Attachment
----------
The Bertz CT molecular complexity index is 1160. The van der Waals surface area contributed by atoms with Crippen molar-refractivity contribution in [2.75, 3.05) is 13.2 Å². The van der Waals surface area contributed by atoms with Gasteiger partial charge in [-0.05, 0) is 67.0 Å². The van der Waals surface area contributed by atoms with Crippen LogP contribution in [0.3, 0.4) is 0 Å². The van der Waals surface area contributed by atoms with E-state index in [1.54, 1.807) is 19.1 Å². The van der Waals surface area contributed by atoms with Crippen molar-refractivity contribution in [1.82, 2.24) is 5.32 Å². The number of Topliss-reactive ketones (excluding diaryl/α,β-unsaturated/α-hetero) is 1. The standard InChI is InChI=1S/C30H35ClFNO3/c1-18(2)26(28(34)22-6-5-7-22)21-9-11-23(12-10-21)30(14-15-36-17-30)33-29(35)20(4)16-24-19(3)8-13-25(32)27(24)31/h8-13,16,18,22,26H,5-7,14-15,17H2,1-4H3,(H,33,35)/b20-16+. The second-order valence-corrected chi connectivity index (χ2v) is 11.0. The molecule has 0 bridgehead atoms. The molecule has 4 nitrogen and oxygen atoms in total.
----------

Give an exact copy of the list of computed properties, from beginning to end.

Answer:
The Bertz CT molecular complexity index is 1160. The van der Waals surface area contributed by atoms with Crippen molar-refractivity contribution in [2.75, 3.05) is 13.2 Å². The van der Waals surface area contributed by atoms with Gasteiger partial charge in [-0.05, 0) is 67.0 Å². The van der Waals surface area contributed by atoms with Crippen LogP contribution in [0.3, 0.4) is 0 Å². The van der Waals surface area contributed by atoms with E-state index in [1.54, 1.807) is 19.1 Å². The van der Waals surface area contributed by atoms with Crippen molar-refractivity contribution in [1.82, 2.24) is 5.32 Å². The number of Topliss-reactive ketones (excluding diaryl/α,β-unsaturated/α-hetero) is 1. The standard InChI is InChI=1S/C30H35ClFNO3/c1-18(2)26(28(34)22-6-5-7-22)21-9-11-23(12-10-21)30(14-15-36-17-30)33-29(35)20(4)16-24-19(3)8-13-25(32)27(24)31/h8-13,16,18,22,26H,5-7,14-15,17H2,1-4H3,(H,33,35)/b20-16+. The second-order valence-corrected chi connectivity index (χ2v) is 11.0. The molecule has 0 bridgehead atoms. The molecule has 4 nitrogen and oxygen atoms in total.